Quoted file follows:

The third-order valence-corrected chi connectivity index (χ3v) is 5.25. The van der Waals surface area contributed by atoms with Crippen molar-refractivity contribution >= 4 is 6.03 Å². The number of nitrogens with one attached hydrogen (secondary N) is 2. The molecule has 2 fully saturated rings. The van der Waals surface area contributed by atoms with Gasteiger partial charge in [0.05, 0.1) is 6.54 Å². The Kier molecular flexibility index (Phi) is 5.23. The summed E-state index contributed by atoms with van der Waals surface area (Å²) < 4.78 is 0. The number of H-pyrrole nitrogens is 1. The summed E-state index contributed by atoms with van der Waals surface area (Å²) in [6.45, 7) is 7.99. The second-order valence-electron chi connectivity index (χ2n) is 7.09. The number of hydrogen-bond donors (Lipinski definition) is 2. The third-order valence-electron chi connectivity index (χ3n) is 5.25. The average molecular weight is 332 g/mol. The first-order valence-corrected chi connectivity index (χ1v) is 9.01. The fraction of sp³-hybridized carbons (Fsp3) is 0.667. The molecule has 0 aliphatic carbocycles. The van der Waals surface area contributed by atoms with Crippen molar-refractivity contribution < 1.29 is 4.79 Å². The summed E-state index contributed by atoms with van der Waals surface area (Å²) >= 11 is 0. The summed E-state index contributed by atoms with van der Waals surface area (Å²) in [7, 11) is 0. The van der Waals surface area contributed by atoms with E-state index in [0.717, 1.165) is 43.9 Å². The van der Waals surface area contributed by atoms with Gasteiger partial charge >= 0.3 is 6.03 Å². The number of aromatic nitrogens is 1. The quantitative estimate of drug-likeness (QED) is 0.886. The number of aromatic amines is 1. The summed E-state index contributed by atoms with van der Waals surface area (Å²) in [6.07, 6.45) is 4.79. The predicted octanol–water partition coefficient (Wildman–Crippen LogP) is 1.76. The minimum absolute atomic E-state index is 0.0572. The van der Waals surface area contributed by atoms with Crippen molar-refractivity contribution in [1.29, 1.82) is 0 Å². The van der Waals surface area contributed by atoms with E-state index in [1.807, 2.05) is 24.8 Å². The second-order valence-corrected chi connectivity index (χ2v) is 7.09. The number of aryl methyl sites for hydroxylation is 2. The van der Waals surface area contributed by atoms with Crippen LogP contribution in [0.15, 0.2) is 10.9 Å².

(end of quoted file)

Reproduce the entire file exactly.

The third-order valence-corrected chi connectivity index (χ3v) is 5.25. The van der Waals surface area contributed by atoms with Crippen molar-refractivity contribution >= 4 is 6.03 Å². The number of nitrogens with one attached hydrogen (secondary N) is 2. The molecule has 2 fully saturated rings. The van der Waals surface area contributed by atoms with Gasteiger partial charge in [0.05, 0.1) is 6.54 Å². The Kier molecular flexibility index (Phi) is 5.23. The summed E-state index contributed by atoms with van der Waals surface area (Å²) < 4.78 is 0. The number of H-pyrrole nitrogens is 1. The summed E-state index contributed by atoms with van der Waals surface area (Å²) in [6.45, 7) is 7.99. The second-order valence-electron chi connectivity index (χ2n) is 7.09. The number of hydrogen-bond donors (Lipinski definition) is 2. The third-order valence-electron chi connectivity index (χ3n) is 5.25. The average molecular weight is 332 g/mol. The first-order valence-corrected chi connectivity index (χ1v) is 9.01. The fraction of sp³-hybridized carbons (Fsp3) is 0.667. The molecule has 0 aliphatic carbocycles. The van der Waals surface area contributed by atoms with Crippen molar-refractivity contribution < 1.29 is 4.79 Å². The summed E-state index contributed by atoms with van der Waals surface area (Å²) >= 11 is 0. The summed E-state index contributed by atoms with van der Waals surface area (Å²) in [7, 11) is 0. The van der Waals surface area contributed by atoms with E-state index in [0.717, 1.165) is 43.9 Å². The van der Waals surface area contributed by atoms with Gasteiger partial charge >= 0.3 is 6.03 Å². The number of aromatic nitrogens is 1. The quantitative estimate of drug-likeness (QED) is 0.886. The number of aromatic amines is 1. The summed E-state index contributed by atoms with van der Waals surface area (Å²) in [6.07, 6.45) is 4.79. The predicted octanol–water partition coefficient (Wildman–Crippen LogP) is 1.76. The minimum absolute atomic E-state index is 0.0572. The van der Waals surface area contributed by atoms with Crippen molar-refractivity contribution in [1.29, 1.82) is 0 Å². The van der Waals surface area contributed by atoms with E-state index in [1.807, 2.05) is 24.8 Å². The second-order valence-corrected chi connectivity index (χ2v) is 7.09. The number of aryl methyl sites for hydroxylation is 2. The van der Waals surface area contributed by atoms with Crippen LogP contribution in [0.15, 0.2) is 10.9 Å².